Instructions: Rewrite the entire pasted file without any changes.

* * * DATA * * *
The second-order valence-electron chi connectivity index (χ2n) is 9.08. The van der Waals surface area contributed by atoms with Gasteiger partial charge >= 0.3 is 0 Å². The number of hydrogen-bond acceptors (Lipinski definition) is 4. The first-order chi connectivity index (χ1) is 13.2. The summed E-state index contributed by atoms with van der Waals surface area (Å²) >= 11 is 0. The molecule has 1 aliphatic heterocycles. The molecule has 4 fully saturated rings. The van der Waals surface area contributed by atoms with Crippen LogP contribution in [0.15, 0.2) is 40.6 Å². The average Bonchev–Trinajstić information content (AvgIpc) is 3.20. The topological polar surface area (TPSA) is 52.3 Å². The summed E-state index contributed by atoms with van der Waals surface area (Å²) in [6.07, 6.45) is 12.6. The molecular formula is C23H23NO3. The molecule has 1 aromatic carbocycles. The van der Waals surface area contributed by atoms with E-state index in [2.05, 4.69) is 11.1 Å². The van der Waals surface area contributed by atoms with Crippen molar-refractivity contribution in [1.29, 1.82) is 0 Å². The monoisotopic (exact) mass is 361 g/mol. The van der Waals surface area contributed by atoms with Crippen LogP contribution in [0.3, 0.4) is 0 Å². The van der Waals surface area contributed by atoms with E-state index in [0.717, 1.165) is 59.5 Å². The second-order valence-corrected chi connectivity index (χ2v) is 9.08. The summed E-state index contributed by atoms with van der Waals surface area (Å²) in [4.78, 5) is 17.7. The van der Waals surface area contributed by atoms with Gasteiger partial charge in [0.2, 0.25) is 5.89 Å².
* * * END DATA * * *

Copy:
The second-order valence-electron chi connectivity index (χ2n) is 9.08. The van der Waals surface area contributed by atoms with Gasteiger partial charge >= 0.3 is 0 Å². The number of hydrogen-bond acceptors (Lipinski definition) is 4. The first-order chi connectivity index (χ1) is 13.2. The summed E-state index contributed by atoms with van der Waals surface area (Å²) >= 11 is 0. The molecule has 1 aliphatic heterocycles. The molecule has 4 fully saturated rings. The van der Waals surface area contributed by atoms with Crippen LogP contribution in [0.15, 0.2) is 40.6 Å². The average Bonchev–Trinajstić information content (AvgIpc) is 3.20. The topological polar surface area (TPSA) is 52.3 Å². The summed E-state index contributed by atoms with van der Waals surface area (Å²) in [6.07, 6.45) is 12.6. The molecular formula is C23H23NO3. The molecule has 1 aromatic carbocycles. The van der Waals surface area contributed by atoms with E-state index in [2.05, 4.69) is 11.1 Å². The van der Waals surface area contributed by atoms with Crippen molar-refractivity contribution in [1.29, 1.82) is 0 Å². The monoisotopic (exact) mass is 361 g/mol. The van der Waals surface area contributed by atoms with Crippen LogP contribution in [0.3, 0.4) is 0 Å². The van der Waals surface area contributed by atoms with E-state index in [0.717, 1.165) is 59.5 Å². The second-order valence-corrected chi connectivity index (χ2v) is 9.08. The summed E-state index contributed by atoms with van der Waals surface area (Å²) in [4.78, 5) is 17.7. The van der Waals surface area contributed by atoms with Gasteiger partial charge in [0.2, 0.25) is 5.89 Å².